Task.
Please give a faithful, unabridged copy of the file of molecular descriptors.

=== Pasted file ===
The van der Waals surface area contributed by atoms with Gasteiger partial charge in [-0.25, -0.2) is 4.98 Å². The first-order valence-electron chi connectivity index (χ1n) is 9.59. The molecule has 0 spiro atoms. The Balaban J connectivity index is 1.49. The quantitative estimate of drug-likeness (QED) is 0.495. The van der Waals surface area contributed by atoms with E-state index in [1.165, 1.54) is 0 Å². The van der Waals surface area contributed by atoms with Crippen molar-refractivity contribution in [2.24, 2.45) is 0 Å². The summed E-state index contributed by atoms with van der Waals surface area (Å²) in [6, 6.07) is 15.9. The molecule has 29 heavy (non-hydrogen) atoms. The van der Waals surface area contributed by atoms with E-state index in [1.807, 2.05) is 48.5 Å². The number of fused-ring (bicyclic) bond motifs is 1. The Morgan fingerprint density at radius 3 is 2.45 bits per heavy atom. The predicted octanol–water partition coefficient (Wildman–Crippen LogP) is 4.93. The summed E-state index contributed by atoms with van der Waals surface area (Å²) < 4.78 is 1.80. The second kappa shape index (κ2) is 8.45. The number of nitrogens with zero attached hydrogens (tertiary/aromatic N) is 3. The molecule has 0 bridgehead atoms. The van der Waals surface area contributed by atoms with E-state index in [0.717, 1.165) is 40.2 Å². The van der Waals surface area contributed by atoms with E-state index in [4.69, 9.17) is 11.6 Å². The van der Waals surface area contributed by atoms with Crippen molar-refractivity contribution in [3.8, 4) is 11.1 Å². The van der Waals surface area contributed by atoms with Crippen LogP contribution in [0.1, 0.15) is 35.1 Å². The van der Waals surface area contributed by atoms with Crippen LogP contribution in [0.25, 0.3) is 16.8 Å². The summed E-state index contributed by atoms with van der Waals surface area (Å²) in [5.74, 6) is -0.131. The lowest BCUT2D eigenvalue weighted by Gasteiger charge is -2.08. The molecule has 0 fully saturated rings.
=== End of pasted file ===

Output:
The van der Waals surface area contributed by atoms with Gasteiger partial charge in [-0.25, -0.2) is 4.98 Å². The first-order valence-electron chi connectivity index (χ1n) is 9.59. The molecule has 0 spiro atoms. The Balaban J connectivity index is 1.49. The quantitative estimate of drug-likeness (QED) is 0.495. The van der Waals surface area contributed by atoms with E-state index in [1.165, 1.54) is 0 Å². The van der Waals surface area contributed by atoms with Crippen molar-refractivity contribution in [2.24, 2.45) is 0 Å². The summed E-state index contributed by atoms with van der Waals surface area (Å²) in [6, 6.07) is 15.9. The molecule has 29 heavy (non-hydrogen) atoms. The van der Waals surface area contributed by atoms with E-state index in [1.807, 2.05) is 48.5 Å². The number of fused-ring (bicyclic) bond motifs is 1. The Morgan fingerprint density at radius 3 is 2.45 bits per heavy atom. The predicted octanol–water partition coefficient (Wildman–Crippen LogP) is 4.93. The summed E-state index contributed by atoms with van der Waals surface area (Å²) < 4.78 is 1.80. The second kappa shape index (κ2) is 8.45. The number of nitrogens with zero attached hydrogens (tertiary/aromatic N) is 3. The molecule has 0 bridgehead atoms. The van der Waals surface area contributed by atoms with E-state index in [0.717, 1.165) is 40.2 Å². The van der Waals surface area contributed by atoms with E-state index in [4.69, 9.17) is 11.6 Å². The van der Waals surface area contributed by atoms with Crippen molar-refractivity contribution in [3.8, 4) is 11.1 Å². The van der Waals surface area contributed by atoms with Crippen LogP contribution in [0.1, 0.15) is 35.1 Å². The van der Waals surface area contributed by atoms with Crippen LogP contribution in [0.25, 0.3) is 16.8 Å². The summed E-state index contributed by atoms with van der Waals surface area (Å²) in [5.74, 6) is -0.131. The lowest BCUT2D eigenvalue weighted by Gasteiger charge is -2.08. The molecule has 0 fully saturated rings.